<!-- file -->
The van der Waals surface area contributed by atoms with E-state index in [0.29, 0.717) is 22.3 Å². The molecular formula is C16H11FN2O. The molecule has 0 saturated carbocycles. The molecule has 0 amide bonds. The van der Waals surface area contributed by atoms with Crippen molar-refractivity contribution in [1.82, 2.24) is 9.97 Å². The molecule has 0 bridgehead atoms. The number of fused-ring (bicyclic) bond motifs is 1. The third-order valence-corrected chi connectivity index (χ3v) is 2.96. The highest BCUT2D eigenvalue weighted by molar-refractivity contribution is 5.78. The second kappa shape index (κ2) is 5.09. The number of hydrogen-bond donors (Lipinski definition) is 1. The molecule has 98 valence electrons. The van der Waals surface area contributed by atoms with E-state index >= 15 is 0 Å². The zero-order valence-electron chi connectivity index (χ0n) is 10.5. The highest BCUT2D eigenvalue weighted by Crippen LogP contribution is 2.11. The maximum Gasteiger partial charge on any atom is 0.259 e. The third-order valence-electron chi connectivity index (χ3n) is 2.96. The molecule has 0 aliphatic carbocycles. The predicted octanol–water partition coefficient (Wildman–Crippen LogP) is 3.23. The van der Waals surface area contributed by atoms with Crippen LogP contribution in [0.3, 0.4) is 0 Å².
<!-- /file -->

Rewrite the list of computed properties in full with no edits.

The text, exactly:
The van der Waals surface area contributed by atoms with E-state index in [0.29, 0.717) is 22.3 Å². The molecular formula is C16H11FN2O. The molecule has 0 saturated carbocycles. The molecule has 0 amide bonds. The van der Waals surface area contributed by atoms with Crippen molar-refractivity contribution in [1.82, 2.24) is 9.97 Å². The molecule has 0 bridgehead atoms. The number of fused-ring (bicyclic) bond motifs is 1. The third-order valence-corrected chi connectivity index (χ3v) is 2.96. The highest BCUT2D eigenvalue weighted by molar-refractivity contribution is 5.78. The second kappa shape index (κ2) is 5.09. The number of hydrogen-bond donors (Lipinski definition) is 1. The molecule has 98 valence electrons. The van der Waals surface area contributed by atoms with E-state index >= 15 is 0 Å². The zero-order valence-electron chi connectivity index (χ0n) is 10.5. The highest BCUT2D eigenvalue weighted by Crippen LogP contribution is 2.11. The maximum Gasteiger partial charge on any atom is 0.259 e. The third-order valence-electron chi connectivity index (χ3n) is 2.96. The molecule has 0 aliphatic carbocycles. The predicted octanol–water partition coefficient (Wildman–Crippen LogP) is 3.23. The van der Waals surface area contributed by atoms with Crippen LogP contribution in [0.3, 0.4) is 0 Å².